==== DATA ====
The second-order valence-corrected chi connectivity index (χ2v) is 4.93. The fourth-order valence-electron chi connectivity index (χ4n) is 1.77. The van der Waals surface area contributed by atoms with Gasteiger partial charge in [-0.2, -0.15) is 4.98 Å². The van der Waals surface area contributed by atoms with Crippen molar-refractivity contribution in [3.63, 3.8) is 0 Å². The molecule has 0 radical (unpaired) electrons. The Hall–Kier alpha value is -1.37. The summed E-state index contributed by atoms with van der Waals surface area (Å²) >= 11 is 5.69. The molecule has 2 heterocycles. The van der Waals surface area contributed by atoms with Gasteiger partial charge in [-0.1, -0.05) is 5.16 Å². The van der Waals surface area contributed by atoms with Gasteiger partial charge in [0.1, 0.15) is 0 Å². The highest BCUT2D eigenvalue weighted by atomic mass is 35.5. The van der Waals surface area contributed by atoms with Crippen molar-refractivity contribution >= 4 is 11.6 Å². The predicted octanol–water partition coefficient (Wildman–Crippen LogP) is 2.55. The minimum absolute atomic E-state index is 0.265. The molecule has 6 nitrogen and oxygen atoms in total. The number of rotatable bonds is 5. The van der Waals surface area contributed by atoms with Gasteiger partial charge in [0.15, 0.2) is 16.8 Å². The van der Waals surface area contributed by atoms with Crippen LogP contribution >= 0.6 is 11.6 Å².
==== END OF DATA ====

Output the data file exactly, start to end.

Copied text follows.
The second-order valence-corrected chi connectivity index (χ2v) is 4.93. The fourth-order valence-electron chi connectivity index (χ4n) is 1.77. The van der Waals surface area contributed by atoms with Gasteiger partial charge in [-0.2, -0.15) is 4.98 Å². The van der Waals surface area contributed by atoms with Crippen molar-refractivity contribution in [3.63, 3.8) is 0 Å². The molecule has 0 radical (unpaired) electrons. The Hall–Kier alpha value is -1.37. The summed E-state index contributed by atoms with van der Waals surface area (Å²) >= 11 is 5.69. The molecule has 2 heterocycles. The van der Waals surface area contributed by atoms with Gasteiger partial charge in [-0.1, -0.05) is 5.16 Å². The van der Waals surface area contributed by atoms with Gasteiger partial charge in [0.1, 0.15) is 0 Å². The highest BCUT2D eigenvalue weighted by atomic mass is 35.5. The van der Waals surface area contributed by atoms with Crippen molar-refractivity contribution >= 4 is 11.6 Å². The predicted octanol–water partition coefficient (Wildman–Crippen LogP) is 2.55. The minimum absolute atomic E-state index is 0.265. The molecule has 6 nitrogen and oxygen atoms in total. The number of rotatable bonds is 5. The van der Waals surface area contributed by atoms with Gasteiger partial charge in [0.15, 0.2) is 16.8 Å². The van der Waals surface area contributed by atoms with Crippen LogP contribution >= 0.6 is 11.6 Å².